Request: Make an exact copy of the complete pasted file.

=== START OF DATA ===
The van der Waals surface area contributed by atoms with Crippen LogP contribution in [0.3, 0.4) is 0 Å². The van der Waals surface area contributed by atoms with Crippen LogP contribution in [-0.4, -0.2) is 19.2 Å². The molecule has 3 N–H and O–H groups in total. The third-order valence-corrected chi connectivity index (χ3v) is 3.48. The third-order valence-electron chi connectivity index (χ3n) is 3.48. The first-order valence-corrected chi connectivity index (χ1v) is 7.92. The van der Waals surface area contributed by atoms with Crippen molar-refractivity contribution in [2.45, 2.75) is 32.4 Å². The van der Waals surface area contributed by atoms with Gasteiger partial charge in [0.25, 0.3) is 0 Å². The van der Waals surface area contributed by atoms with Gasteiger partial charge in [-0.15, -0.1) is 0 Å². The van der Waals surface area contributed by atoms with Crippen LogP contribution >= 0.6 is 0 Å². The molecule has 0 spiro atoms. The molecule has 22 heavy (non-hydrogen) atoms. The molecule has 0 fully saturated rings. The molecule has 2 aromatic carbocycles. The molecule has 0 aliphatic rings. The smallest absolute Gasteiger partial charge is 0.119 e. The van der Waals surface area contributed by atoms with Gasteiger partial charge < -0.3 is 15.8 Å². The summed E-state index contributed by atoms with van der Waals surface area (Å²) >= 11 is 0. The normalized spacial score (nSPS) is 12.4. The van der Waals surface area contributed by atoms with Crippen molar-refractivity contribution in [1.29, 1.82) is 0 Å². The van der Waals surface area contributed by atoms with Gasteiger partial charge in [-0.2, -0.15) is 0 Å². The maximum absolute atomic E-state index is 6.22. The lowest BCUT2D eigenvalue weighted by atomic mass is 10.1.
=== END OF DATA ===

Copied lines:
The van der Waals surface area contributed by atoms with Crippen LogP contribution in [0.3, 0.4) is 0 Å². The van der Waals surface area contributed by atoms with Crippen LogP contribution in [-0.4, -0.2) is 19.2 Å². The molecule has 3 N–H and O–H groups in total. The third-order valence-corrected chi connectivity index (χ3v) is 3.48. The third-order valence-electron chi connectivity index (χ3n) is 3.48. The first-order valence-corrected chi connectivity index (χ1v) is 7.92. The van der Waals surface area contributed by atoms with Crippen molar-refractivity contribution in [2.45, 2.75) is 32.4 Å². The van der Waals surface area contributed by atoms with Gasteiger partial charge in [0.25, 0.3) is 0 Å². The van der Waals surface area contributed by atoms with Gasteiger partial charge in [-0.15, -0.1) is 0 Å². The van der Waals surface area contributed by atoms with Crippen LogP contribution >= 0.6 is 0 Å². The molecule has 0 spiro atoms. The molecule has 22 heavy (non-hydrogen) atoms. The molecule has 0 fully saturated rings. The molecule has 2 aromatic carbocycles. The molecule has 0 aliphatic rings. The smallest absolute Gasteiger partial charge is 0.119 e. The van der Waals surface area contributed by atoms with Gasteiger partial charge < -0.3 is 15.8 Å². The summed E-state index contributed by atoms with van der Waals surface area (Å²) >= 11 is 0. The normalized spacial score (nSPS) is 12.4. The van der Waals surface area contributed by atoms with Crippen molar-refractivity contribution in [1.29, 1.82) is 0 Å². The van der Waals surface area contributed by atoms with Gasteiger partial charge in [-0.2, -0.15) is 0 Å². The maximum absolute atomic E-state index is 6.22. The lowest BCUT2D eigenvalue weighted by atomic mass is 10.1.